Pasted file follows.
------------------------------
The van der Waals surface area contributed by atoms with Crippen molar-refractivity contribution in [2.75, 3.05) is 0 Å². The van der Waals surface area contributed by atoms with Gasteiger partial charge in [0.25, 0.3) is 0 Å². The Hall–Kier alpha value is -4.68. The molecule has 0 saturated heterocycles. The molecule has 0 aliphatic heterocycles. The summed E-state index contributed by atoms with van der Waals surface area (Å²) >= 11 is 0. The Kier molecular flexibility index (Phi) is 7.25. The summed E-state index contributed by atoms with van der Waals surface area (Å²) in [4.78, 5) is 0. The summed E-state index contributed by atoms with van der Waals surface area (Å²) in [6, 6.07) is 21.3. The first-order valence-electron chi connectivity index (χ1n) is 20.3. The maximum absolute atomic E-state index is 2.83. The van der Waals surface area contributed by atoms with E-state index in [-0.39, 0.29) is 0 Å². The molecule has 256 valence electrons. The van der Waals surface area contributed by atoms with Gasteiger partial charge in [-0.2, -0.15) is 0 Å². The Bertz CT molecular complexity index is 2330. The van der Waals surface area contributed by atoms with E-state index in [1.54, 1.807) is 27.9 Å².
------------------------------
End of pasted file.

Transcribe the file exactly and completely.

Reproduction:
The van der Waals surface area contributed by atoms with Crippen molar-refractivity contribution in [2.75, 3.05) is 0 Å². The van der Waals surface area contributed by atoms with Gasteiger partial charge in [0.25, 0.3) is 0 Å². The Hall–Kier alpha value is -4.68. The molecule has 0 saturated heterocycles. The molecule has 0 aliphatic heterocycles. The summed E-state index contributed by atoms with van der Waals surface area (Å²) >= 11 is 0. The Kier molecular flexibility index (Phi) is 7.25. The summed E-state index contributed by atoms with van der Waals surface area (Å²) in [4.78, 5) is 0. The summed E-state index contributed by atoms with van der Waals surface area (Å²) in [6, 6.07) is 21.3. The first-order valence-electron chi connectivity index (χ1n) is 20.3. The maximum absolute atomic E-state index is 2.83. The van der Waals surface area contributed by atoms with E-state index in [-0.39, 0.29) is 0 Å². The molecule has 256 valence electrons. The van der Waals surface area contributed by atoms with Gasteiger partial charge in [-0.2, -0.15) is 0 Å². The Bertz CT molecular complexity index is 2330. The van der Waals surface area contributed by atoms with E-state index in [1.54, 1.807) is 27.9 Å².